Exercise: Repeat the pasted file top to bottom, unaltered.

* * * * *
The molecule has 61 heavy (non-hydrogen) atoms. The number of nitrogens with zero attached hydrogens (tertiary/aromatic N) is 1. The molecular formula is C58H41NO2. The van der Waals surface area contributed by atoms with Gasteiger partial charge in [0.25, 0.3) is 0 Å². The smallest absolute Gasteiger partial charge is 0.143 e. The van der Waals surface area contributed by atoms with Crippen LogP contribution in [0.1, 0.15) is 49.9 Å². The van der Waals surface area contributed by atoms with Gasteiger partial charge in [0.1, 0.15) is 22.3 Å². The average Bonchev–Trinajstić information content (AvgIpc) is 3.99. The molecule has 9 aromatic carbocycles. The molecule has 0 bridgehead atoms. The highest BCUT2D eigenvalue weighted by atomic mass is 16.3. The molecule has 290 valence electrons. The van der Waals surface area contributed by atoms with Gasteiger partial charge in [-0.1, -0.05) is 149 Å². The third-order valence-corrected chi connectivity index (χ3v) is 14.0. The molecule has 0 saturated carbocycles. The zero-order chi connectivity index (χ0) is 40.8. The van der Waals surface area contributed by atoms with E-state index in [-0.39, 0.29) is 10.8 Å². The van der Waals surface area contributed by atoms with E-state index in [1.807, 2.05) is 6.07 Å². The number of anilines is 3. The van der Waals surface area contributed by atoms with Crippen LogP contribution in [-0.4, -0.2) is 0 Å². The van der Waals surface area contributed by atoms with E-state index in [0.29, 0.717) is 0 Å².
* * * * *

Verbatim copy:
The molecule has 61 heavy (non-hydrogen) atoms. The number of nitrogens with zero attached hydrogens (tertiary/aromatic N) is 1. The molecular formula is C58H41NO2. The van der Waals surface area contributed by atoms with Gasteiger partial charge in [0.25, 0.3) is 0 Å². The smallest absolute Gasteiger partial charge is 0.143 e. The van der Waals surface area contributed by atoms with Crippen LogP contribution in [0.1, 0.15) is 49.9 Å². The van der Waals surface area contributed by atoms with Gasteiger partial charge in [0.1, 0.15) is 22.3 Å². The average Bonchev–Trinajstić information content (AvgIpc) is 3.99. The molecule has 9 aromatic carbocycles. The molecule has 0 bridgehead atoms. The highest BCUT2D eigenvalue weighted by atomic mass is 16.3. The molecule has 290 valence electrons. The van der Waals surface area contributed by atoms with Gasteiger partial charge in [-0.1, -0.05) is 149 Å². The third-order valence-corrected chi connectivity index (χ3v) is 14.0. The molecule has 0 saturated carbocycles. The zero-order chi connectivity index (χ0) is 40.8. The van der Waals surface area contributed by atoms with E-state index in [-0.39, 0.29) is 10.8 Å². The van der Waals surface area contributed by atoms with E-state index in [1.807, 2.05) is 6.07 Å². The number of anilines is 3. The van der Waals surface area contributed by atoms with Crippen LogP contribution in [-0.4, -0.2) is 0 Å². The van der Waals surface area contributed by atoms with E-state index in [0.29, 0.717) is 0 Å².